Novartis on Wednesday released interim results from a Phase II trial showing that the experimental CAR-T treatment CTL019, also known as tisagenlecleucel, demonstrated a three-month overall response rate (ORR) of 45 percent, with 37 percent achieving a complete response and 8 percent achieving a partial response, in adults with relapsed or refractory diffuse large B-cell lymphoma (DLBCL). The data, which come from the JULIET study, will be presented at the International Conference on Malignant Lymphoma (ICML) meeting later this month.
Chief medical officer Vas Narasimhan remarked "we are pleased the interim results...highlight the potential for CTL019 to elicit durable responses in patients with relapsed/refractory DLBCL, an area of high unmet need." Narasimhan added "when you look across the three competitors' data sets, they're all in a similar range of responses," continuing "what's critical is to see the data sets fully mature... and look at the overall safety profile."
The study consisted of adults with relapsed or refractory DLBCL who received at least two prior lines of chemotherapy and who experienced disease progression or were ineligible for autologous stem cell transplant. The primary endpoint of the trial was best ORR, defined as complete responses plus partial responses, as determined by a central review performed by an independent review committee, while secondary goals included overall survival, duration of response and progression-free survival.
Novartis noted that among the 51 patients with at least three months of follow-up or earlier discontinuation, the best ORR was 59 percent, including complete and partial response rates of 43 percent and 16 percent, respectively. The drugmaker cautioned that 43 patients exited the study prior to infusion, with most withdrawing due to rapid disease progression or deterioration in their clinical status, while nine of 141 enrolled patients could not be infused because of an inability to manufacture an adequate dose of CAR-T cells.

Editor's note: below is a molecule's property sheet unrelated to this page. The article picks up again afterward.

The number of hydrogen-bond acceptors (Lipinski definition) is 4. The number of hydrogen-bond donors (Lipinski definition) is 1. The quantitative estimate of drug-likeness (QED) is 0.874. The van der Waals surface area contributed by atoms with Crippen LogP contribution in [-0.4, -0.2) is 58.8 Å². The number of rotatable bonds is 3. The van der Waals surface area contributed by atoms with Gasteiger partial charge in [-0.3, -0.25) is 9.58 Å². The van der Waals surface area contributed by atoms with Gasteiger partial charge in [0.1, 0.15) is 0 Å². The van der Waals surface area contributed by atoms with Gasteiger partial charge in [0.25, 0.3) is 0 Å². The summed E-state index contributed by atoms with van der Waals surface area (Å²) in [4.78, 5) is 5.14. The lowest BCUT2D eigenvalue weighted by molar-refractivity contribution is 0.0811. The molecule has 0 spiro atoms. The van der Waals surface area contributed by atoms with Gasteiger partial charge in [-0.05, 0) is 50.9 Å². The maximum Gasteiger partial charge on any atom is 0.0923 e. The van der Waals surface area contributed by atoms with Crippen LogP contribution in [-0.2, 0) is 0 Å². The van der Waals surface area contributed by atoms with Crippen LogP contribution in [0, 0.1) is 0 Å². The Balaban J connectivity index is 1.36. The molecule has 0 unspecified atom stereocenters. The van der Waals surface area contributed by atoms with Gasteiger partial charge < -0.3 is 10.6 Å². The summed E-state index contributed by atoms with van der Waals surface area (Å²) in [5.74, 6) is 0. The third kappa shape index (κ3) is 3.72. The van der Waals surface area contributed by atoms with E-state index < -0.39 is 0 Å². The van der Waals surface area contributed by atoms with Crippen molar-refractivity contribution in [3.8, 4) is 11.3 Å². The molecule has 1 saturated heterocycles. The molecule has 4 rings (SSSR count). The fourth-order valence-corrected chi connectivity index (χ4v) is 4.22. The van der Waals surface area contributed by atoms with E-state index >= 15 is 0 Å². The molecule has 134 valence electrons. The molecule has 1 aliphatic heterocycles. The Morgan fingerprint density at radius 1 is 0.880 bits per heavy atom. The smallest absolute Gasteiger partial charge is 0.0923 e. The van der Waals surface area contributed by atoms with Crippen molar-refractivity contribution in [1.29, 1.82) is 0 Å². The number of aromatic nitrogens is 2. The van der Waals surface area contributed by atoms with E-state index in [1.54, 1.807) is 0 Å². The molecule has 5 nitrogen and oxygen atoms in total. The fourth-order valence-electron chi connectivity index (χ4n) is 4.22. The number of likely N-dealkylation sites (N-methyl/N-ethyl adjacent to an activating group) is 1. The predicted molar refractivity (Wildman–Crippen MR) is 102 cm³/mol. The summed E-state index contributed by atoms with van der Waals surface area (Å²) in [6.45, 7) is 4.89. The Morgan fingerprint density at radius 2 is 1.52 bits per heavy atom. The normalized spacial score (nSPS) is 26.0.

Shares in Kite Pharma, which was granted priority review by the FDA last month for its investigational CAR-T therapy axicabtagene ciloleucel in the treatment of non-Hodgkin lymphoma (NHL), jumped as much as 6.1 percent on the news. Commenting on the findings, Cowen analyst Eric Schmidt remarked "an abstract from the [ICML meeting] suggests (1) efficacy data in the treated population may be on par with those from Kite's ZUMA-1 trial and (2) Novartis is having significant issues with manufacturing." Schmidt continued "unless these issues can be remedied, we do not view CTL019 as competitive."
Meanwhile, Juno Therapeutics ended development of the investigational CAR-T therapy JCAR015 for the treatment of adults with relapsed or refractory acute lymphoblastic leukaemia (ALL) following safety issues including five patient deaths. Earlier this week, the drugmaker unveiled early-stage study data for JCAR017 illustrating the efficacy of the treatment in patients with aggressive relapsed or refractory NHL (for related analysis, see ViewPoints: CAR-T musings – Kite doesn't disappoint while Juno tacks on another patient death).
Novartis was previously awarded breakthrough therapy designation by the FDA for CTL019 in the treatment of adults with relapsed or refractory DLBCL. The therapy has also been granted breakthrough therapy designation and priority review in the US for use in children and adults with relapsed/refractory ALL.
The Swiss drugmaker said that the full primary analysis of the JULIET study, which will be released later this year, will support regulatory submissions in the US and EU.
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